Get Prime Factors on the TI-85 and TI-86

This page demonstraes the use of the GETPRIME program on the TI-85 and TI-86. This program asks a user for a whole number and then the program determines the prime factorization of that number. The program produces a "nice looking" output. In order to do this the program needs to use another program called TOSTR. The listing of that program is given as
Listing of the TOSTR program for the TI-85 and TI-86.
To download, right-click on tostr.85p or tostr.86p.

The listing of the GETPRIME program follows:

Part One of the GETPRIME listing
for the TI-85 and TI-86
Part Two of the GETPRIME listing
for the TI-85 and TI-86
To download the GETPRIME program for the TI-85 right-click on getprime.85p or
to download the GETPRIME program for the TI-86 right-click on getprime.86p

The following images and discussions cover the use of the GETPRIME program on the TI-86. (The same images would appear on the TI-85.)

Figure 1
In Figure 1 we have moved to the program menu via the key. On this particular calculator, the GETPRIME program is in the third position of that menu. Therefore, we can move to Figure 2 by pressing the key
Figure 2
The calculator has responded by pasting the command to run the selected program, in this case GETPRIME, onto the screen. We press the key to tell the calculator to actually run the program.
Figure 3
The program starts by announcing its name and then by asking us for a number. In Figure 3 we have responded by entering the value 72 via the key sequence.

As usual, we press the key to have the calculator accept our value and to start processing it.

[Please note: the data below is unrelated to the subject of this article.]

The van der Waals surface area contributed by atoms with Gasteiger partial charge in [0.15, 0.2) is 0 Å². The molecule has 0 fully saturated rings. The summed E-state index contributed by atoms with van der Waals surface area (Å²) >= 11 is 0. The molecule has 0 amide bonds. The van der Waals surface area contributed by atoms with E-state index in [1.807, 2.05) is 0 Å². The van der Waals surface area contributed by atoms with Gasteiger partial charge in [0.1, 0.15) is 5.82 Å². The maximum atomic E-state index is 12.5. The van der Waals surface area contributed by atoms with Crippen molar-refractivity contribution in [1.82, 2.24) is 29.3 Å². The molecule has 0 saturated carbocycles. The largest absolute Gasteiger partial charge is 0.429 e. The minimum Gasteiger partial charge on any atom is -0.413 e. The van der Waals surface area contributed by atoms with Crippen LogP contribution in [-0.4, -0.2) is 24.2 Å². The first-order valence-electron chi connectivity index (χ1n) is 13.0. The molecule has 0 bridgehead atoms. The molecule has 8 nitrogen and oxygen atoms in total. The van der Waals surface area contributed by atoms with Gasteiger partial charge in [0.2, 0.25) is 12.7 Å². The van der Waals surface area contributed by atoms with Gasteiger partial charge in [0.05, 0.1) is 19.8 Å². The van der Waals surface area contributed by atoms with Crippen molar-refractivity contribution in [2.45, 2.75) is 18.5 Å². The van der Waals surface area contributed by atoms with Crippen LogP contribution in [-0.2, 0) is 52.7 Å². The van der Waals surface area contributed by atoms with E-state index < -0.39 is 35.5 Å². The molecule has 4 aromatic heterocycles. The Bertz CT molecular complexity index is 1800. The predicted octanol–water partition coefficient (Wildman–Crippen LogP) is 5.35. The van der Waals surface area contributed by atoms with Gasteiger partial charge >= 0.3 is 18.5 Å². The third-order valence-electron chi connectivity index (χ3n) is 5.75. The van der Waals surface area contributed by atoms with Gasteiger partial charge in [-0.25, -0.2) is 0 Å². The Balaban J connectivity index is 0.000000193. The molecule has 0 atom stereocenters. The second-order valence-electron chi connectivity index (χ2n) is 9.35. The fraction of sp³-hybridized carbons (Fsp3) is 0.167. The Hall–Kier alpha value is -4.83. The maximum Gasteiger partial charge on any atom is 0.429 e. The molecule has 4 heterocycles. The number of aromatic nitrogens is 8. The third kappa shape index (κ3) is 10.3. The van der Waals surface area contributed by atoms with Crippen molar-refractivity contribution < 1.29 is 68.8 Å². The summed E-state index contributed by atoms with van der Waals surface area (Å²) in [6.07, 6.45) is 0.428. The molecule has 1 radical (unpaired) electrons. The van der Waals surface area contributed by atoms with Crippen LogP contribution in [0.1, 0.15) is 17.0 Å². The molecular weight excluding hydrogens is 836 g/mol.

Figure 4
The result of the program is shown in Figure 4. The calculator has factored 72 into
which the calculator displays as
At this point the calculator is in a paused condition; note the series of dots in the upper right corner of the calculator screen. We press key to do another problem.
Figure 5
In Figure 5 we ask the calculator to factor 4704, and the result is
Figure 6
Figure 6 demonstrates factoring 1524600. The result is
however, we can not see all of the answer in Figure 6. Because the calculator is in a paused condition after displaying the answer we can use the cursor keys to move the display to the right. Doing so will shift the display to that seen in Figure 7.
Figure 7
Here we can see the rest of the answer started in Figure 6.

Having seen the full answer we can press the key again to move to a new problem.

Figure 8
Figure 8 shows the process of factoring 25487584. It is important to point out that it will take the calculator a while to produce that answer. An examination of the algorithm given above shows that the calculator will have to test all of the odd numbers between 5 and the square root of 796,487. Thus, the calculator tries to find a new factor by trying the odd numbers between 5 and 892. It will take the calculator a while to do this.

One last issue is that of stopping the program. In this case we can break out of the program by pressing the key. The result is given in Figure 9.

Figure 9
In response to pressing the "ON" key, the calculator gives us the option of "Quiting" the program or "Going To" the program editor and, more specifically, to the line in the program that was being performed when we hit the "ON" key. Our interest is to quit the program. Therefore, we press the key to select that option.
Figure 10
Figure 10 shows the calculator having returned to normal mode. Note that the results of the program are still on the screen, but that the program is no longer running.

©Roger M. Palay
Saline, MI 48176
July, 2000